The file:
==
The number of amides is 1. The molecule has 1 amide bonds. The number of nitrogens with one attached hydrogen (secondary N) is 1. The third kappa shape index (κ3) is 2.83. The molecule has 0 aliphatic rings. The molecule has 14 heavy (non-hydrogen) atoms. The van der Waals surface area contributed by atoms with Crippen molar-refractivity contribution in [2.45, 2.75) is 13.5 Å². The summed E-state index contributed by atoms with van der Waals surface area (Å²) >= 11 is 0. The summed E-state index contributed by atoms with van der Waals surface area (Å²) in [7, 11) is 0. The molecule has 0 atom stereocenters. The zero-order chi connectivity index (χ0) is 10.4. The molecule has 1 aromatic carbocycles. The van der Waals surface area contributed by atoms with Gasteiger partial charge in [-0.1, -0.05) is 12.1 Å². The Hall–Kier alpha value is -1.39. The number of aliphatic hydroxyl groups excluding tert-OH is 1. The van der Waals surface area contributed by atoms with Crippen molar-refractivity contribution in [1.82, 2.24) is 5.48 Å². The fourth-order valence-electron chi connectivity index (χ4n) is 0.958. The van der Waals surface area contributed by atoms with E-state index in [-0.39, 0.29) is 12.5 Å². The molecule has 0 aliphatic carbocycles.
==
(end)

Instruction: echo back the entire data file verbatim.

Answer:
The number of amides is 1. The molecule has 1 amide bonds. The number of nitrogens with one attached hydrogen (secondary N) is 1. The third kappa shape index (κ3) is 2.83. The molecule has 0 aliphatic rings. The molecule has 14 heavy (non-hydrogen) atoms. The van der Waals surface area contributed by atoms with Crippen molar-refractivity contribution in [2.45, 2.75) is 13.5 Å². The summed E-state index contributed by atoms with van der Waals surface area (Å²) >= 11 is 0. The summed E-state index contributed by atoms with van der Waals surface area (Å²) in [7, 11) is 0. The molecule has 0 atom stereocenters. The zero-order chi connectivity index (χ0) is 10.4. The molecule has 1 aromatic carbocycles. The van der Waals surface area contributed by atoms with Gasteiger partial charge in [-0.1, -0.05) is 12.1 Å². The Hall–Kier alpha value is -1.39. The number of aliphatic hydroxyl groups excluding tert-OH is 1. The van der Waals surface area contributed by atoms with Crippen molar-refractivity contribution in [1.82, 2.24) is 5.48 Å². The fourth-order valence-electron chi connectivity index (χ4n) is 0.958. The van der Waals surface area contributed by atoms with E-state index in [-0.39, 0.29) is 12.5 Å². The molecule has 0 aliphatic carbocycles.